For reference reasons, the snowy egret (Egretta thula) can be called a small white heron. This nearly pure white bird is known to be elegant and slender, with black legs and bright yellow feet when mature, or green-yellow feet when immature.
Much like similar shorebirds, snowy egrets wade in shallow water to spear fish and other small animals. They engage in either a patient, motionless approach, or an animated technique that involves running back and forth with their wings spread while chasing their prey.
Interestingly, history buffs state that snowy egret plumes were valued at twice as much as gold in 1886 due to the demand for their beautiful feathers in the fashion industry at that time. In fact, plume-hunting nearly killed off this shorebird species.
At CROW, a juvenile snowy egret was admitted after being rescued near Lovers Key State Park with fishing hooks in its body. The egret had wounds from the fishing hooks on its left leg and left wing. The injuries to the left leg had caused the bird to refuse to put any weight on the leg and “knuckle,” and drag the leg when it walked.
“It was found entangled with two hooks on it, one through the skin of the left wing and one at the left knee,” said Dr. Robin Bast, CROW staff veterinarian. “Instead of being able to place the foot normally, with the toes flat against the ground, this patient had the toes curled under or ‘knuckled.’ This can be a result of pain or nerve damage. This change can be temporary or permanent, depending on the nature of the injury.”
Veterinarians treated the wounds, provided pain medication and placed a bootie on the left foot to open the toes.
“We have to get creative to treat our patients. We cut a piece of foam pool noodle to match the shape of the bottom of the foot and taped it in place,” said Dr. Bast in describing the makeshift foot brace. “It functions similar to a splint, holding the foot in a normal anatomic position while we treat the underlying cause.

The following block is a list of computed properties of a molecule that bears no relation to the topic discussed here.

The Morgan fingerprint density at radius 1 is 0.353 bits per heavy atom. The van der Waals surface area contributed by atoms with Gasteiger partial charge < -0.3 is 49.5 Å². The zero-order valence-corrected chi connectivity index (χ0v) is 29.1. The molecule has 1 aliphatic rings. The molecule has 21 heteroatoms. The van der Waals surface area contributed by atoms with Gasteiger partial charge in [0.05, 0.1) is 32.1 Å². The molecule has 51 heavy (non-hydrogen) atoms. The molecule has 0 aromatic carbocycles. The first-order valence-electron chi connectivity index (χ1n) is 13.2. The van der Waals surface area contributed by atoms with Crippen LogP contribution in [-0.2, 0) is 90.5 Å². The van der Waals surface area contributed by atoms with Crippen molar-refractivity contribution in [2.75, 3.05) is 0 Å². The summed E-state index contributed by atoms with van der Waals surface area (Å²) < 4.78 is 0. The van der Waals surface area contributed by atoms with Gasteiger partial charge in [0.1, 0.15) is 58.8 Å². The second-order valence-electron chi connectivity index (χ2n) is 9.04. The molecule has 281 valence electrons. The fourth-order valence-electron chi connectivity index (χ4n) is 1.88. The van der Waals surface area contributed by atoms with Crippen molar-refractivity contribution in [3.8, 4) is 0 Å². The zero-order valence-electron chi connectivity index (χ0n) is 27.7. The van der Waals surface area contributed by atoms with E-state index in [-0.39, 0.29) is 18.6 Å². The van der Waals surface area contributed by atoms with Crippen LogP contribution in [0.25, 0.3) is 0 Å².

“Holding the toes in normal position prevents the bird from injuring the toes by abnormally bearing weight on the wrong side of the toes. It also helps prevent muscle and tendon contracture.”
After less than a week in care, the egret was noted to be standing and bearing weight on its left leg.
“After a few days of antibiotics and pain medication, the wounds were healing well. The shoe splint was removed and the patient was able to stand and walk normally with no evidence of lameness,” said Dr. Bast. “It was moved to an outdoor enclosure, where it passed a flight test, and was subsequently released on Friday, April 24.”
Luckily, the patient did not penetrate the fishing equipment more into its body. Some animals understandably are frantic when they are hooked and can cause much more harm to themselves when thrashing about with hooks and monofilament line attached to or around them.
“Check out the collaborative program Mind Your Line for more information on reducing the impacts of hook and line related injuries on wildlife. These injuries range from entanglement wounds to ingestion and gastrointestinal complications,” said Dr. Bast. “This bird was lucky its injuries were treatable and it recovered quickly; not all animals survive encounters with hook and line. This problem is preventable if we take initiative to dispose of fishing gear appropriately.”
Anglers need to be responsible when fishing. Visit mindyourline.org for more information.